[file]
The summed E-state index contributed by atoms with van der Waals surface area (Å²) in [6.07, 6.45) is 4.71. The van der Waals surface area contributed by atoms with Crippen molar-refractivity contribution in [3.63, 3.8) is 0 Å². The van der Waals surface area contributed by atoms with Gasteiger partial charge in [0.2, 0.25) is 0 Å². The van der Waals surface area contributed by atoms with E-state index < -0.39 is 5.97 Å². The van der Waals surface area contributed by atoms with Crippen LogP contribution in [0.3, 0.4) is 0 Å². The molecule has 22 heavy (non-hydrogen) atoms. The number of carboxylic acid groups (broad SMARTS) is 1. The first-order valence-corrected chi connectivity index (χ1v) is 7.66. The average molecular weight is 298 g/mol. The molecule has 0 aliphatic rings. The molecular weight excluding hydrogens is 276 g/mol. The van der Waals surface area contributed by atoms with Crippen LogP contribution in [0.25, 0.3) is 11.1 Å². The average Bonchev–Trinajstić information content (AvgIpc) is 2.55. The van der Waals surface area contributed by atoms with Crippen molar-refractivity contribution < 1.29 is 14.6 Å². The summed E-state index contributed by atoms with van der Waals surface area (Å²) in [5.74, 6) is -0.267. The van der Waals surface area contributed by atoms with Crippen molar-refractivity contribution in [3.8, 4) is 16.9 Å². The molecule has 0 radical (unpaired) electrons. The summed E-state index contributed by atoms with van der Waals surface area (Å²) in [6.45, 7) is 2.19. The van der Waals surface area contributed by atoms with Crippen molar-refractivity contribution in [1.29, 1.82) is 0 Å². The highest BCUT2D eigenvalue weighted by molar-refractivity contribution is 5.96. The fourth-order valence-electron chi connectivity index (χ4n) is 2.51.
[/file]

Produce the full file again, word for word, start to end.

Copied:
The summed E-state index contributed by atoms with van der Waals surface area (Å²) in [6.07, 6.45) is 4.71. The van der Waals surface area contributed by atoms with Crippen molar-refractivity contribution in [3.63, 3.8) is 0 Å². The van der Waals surface area contributed by atoms with Gasteiger partial charge in [0.2, 0.25) is 0 Å². The van der Waals surface area contributed by atoms with E-state index < -0.39 is 5.97 Å². The van der Waals surface area contributed by atoms with Crippen LogP contribution in [0.3, 0.4) is 0 Å². The molecule has 22 heavy (non-hydrogen) atoms. The number of carboxylic acid groups (broad SMARTS) is 1. The first-order valence-corrected chi connectivity index (χ1v) is 7.66. The average molecular weight is 298 g/mol. The molecule has 0 aliphatic rings. The molecular weight excluding hydrogens is 276 g/mol. The van der Waals surface area contributed by atoms with Crippen LogP contribution in [0.25, 0.3) is 11.1 Å². The average Bonchev–Trinajstić information content (AvgIpc) is 2.55. The van der Waals surface area contributed by atoms with Crippen molar-refractivity contribution < 1.29 is 14.6 Å². The summed E-state index contributed by atoms with van der Waals surface area (Å²) in [5.74, 6) is -0.267. The van der Waals surface area contributed by atoms with Crippen molar-refractivity contribution in [3.8, 4) is 16.9 Å². The molecule has 0 radical (unpaired) electrons. The summed E-state index contributed by atoms with van der Waals surface area (Å²) in [6.45, 7) is 2.19. The van der Waals surface area contributed by atoms with Crippen molar-refractivity contribution in [1.29, 1.82) is 0 Å². The highest BCUT2D eigenvalue weighted by molar-refractivity contribution is 5.96. The fourth-order valence-electron chi connectivity index (χ4n) is 2.51.